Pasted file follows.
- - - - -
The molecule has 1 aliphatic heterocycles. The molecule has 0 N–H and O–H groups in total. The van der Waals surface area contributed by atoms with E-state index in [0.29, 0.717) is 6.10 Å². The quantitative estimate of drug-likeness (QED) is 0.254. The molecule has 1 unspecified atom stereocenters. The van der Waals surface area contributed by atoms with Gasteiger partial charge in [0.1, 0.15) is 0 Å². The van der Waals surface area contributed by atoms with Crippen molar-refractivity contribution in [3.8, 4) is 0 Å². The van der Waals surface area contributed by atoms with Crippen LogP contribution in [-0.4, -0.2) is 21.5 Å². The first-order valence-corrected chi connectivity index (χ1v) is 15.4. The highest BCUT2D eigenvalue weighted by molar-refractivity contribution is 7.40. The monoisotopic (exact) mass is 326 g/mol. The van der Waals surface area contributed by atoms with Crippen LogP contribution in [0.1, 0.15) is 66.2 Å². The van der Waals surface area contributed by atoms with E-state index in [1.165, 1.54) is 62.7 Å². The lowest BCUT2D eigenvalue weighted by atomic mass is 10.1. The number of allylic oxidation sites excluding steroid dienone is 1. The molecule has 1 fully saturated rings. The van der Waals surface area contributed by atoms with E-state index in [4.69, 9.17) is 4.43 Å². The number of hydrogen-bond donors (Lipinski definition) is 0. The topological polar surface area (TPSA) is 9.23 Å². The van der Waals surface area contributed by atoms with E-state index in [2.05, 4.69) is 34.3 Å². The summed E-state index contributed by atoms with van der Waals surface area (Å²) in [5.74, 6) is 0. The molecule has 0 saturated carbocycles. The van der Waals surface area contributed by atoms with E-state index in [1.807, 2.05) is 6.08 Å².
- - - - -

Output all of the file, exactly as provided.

The molecule has 1 aliphatic heterocycles. The molecule has 0 N–H and O–H groups in total. The van der Waals surface area contributed by atoms with E-state index in [0.29, 0.717) is 6.10 Å². The quantitative estimate of drug-likeness (QED) is 0.254. The molecule has 1 unspecified atom stereocenters. The van der Waals surface area contributed by atoms with Gasteiger partial charge in [0.1, 0.15) is 0 Å². The van der Waals surface area contributed by atoms with Crippen molar-refractivity contribution in [3.8, 4) is 0 Å². The van der Waals surface area contributed by atoms with Crippen LogP contribution in [-0.4, -0.2) is 21.5 Å². The first-order valence-corrected chi connectivity index (χ1v) is 15.4. The highest BCUT2D eigenvalue weighted by molar-refractivity contribution is 7.40. The monoisotopic (exact) mass is 326 g/mol. The van der Waals surface area contributed by atoms with Crippen LogP contribution in [0.1, 0.15) is 66.2 Å². The van der Waals surface area contributed by atoms with E-state index in [1.165, 1.54) is 62.7 Å². The lowest BCUT2D eigenvalue weighted by atomic mass is 10.1. The number of allylic oxidation sites excluding steroid dienone is 1. The molecule has 1 fully saturated rings. The van der Waals surface area contributed by atoms with E-state index in [4.69, 9.17) is 4.43 Å². The number of hydrogen-bond donors (Lipinski definition) is 0. The topological polar surface area (TPSA) is 9.23 Å². The van der Waals surface area contributed by atoms with E-state index in [2.05, 4.69) is 34.3 Å². The summed E-state index contributed by atoms with van der Waals surface area (Å²) in [5.74, 6) is 0. The molecule has 0 saturated carbocycles. The van der Waals surface area contributed by atoms with E-state index in [1.807, 2.05) is 6.08 Å².